Thus, the simplest model has just 3 compartments per cell type. The final major modeling decision is to look at the quorum sensing mechanism. Using the sigmoid as the \alpha(Q) and \omega(R) function, as Horn et al. (2013) did would lead to a system of differential equation that I have no chance of solving (except numerically). However, using a more ecological feedback like \alpha(Q) = (1 - Q/K_\alpha) (similarly, \omega(R) = (1 - R/K_\omega) reduces the system to a generalized Lotka-Volterra equation. This is still a complicated system that is not easily solvable analytically, but it does allow us to use the existing mathematical and ecological literature to our advantage. For me, it also gives the tantalizing hope of thinking of these dynamics as evolutionary games due to the duality between Lotka-Volterra equations and replicator dynamics, but I have yet to explore this carefully.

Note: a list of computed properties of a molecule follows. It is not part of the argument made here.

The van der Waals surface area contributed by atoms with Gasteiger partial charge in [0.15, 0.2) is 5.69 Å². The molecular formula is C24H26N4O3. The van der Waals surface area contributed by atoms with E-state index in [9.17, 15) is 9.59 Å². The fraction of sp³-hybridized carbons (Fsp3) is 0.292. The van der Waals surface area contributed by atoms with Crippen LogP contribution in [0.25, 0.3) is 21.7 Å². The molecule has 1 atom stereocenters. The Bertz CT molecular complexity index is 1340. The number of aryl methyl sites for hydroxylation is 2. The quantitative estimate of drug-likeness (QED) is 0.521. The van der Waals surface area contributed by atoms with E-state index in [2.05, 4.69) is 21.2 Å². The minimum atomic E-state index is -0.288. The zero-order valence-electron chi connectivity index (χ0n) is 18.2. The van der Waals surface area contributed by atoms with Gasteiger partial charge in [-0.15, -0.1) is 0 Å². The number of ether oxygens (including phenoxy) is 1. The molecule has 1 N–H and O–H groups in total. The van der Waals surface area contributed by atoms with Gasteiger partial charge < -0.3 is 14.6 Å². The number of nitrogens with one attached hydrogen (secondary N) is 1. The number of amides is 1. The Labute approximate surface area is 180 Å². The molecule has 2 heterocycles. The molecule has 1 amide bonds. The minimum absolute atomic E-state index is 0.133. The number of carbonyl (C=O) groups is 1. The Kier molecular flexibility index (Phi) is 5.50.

Most importantly, working with a familiar type of system allows us to understand how certain standard separation of scale and homeostasis assumptions will affect our model and use that to analytically solve special cases. The simplification that spring to mind is to notice that although the cancerous stem cells produce a large amount of cancer cells in the peripheral blood, they don’t seem to grow unbounded in the bone marrow. Thus, it is reasonable to assume that the differentiation and reproduction rate of the stem cells (just like the rate of the healthy cells) is at homeostasis; in the m = 1 model it means that the reproduction and differentiation rate are the same (for higher m it is a more complicated question). Also, in the patients we are concentrating on, CML is usually caught during route blood tests well before any noticeable symptoms are manifest. This suggests that although the number of cancerous stem cells might be large, it is still much much smaller than the number of healthy ones. This allows us to make a separation of scales, and assume (for this simplest model) that the effect of the healthy cells is a static offset to the the dynamics of the cancerous cells, and the effect of the cancerous cells is negligible on the dynamics of the healthy cells. Of course, this assumption is not reasonable in the long term, especially for untreated patients, but we only need it for fitting purposes in the relative short-term for patients that are being treated. The assumption allows us to decouple the dynamics of healthy and cancerous cells, and focus on the latter. The resulting system is analytically solvable, but the solution for B(t) is in terms of non-elementary functions like the hypergeometric function. I have no intuition for such functions, and don’t know how to fit them to data, so I must make a final simplification.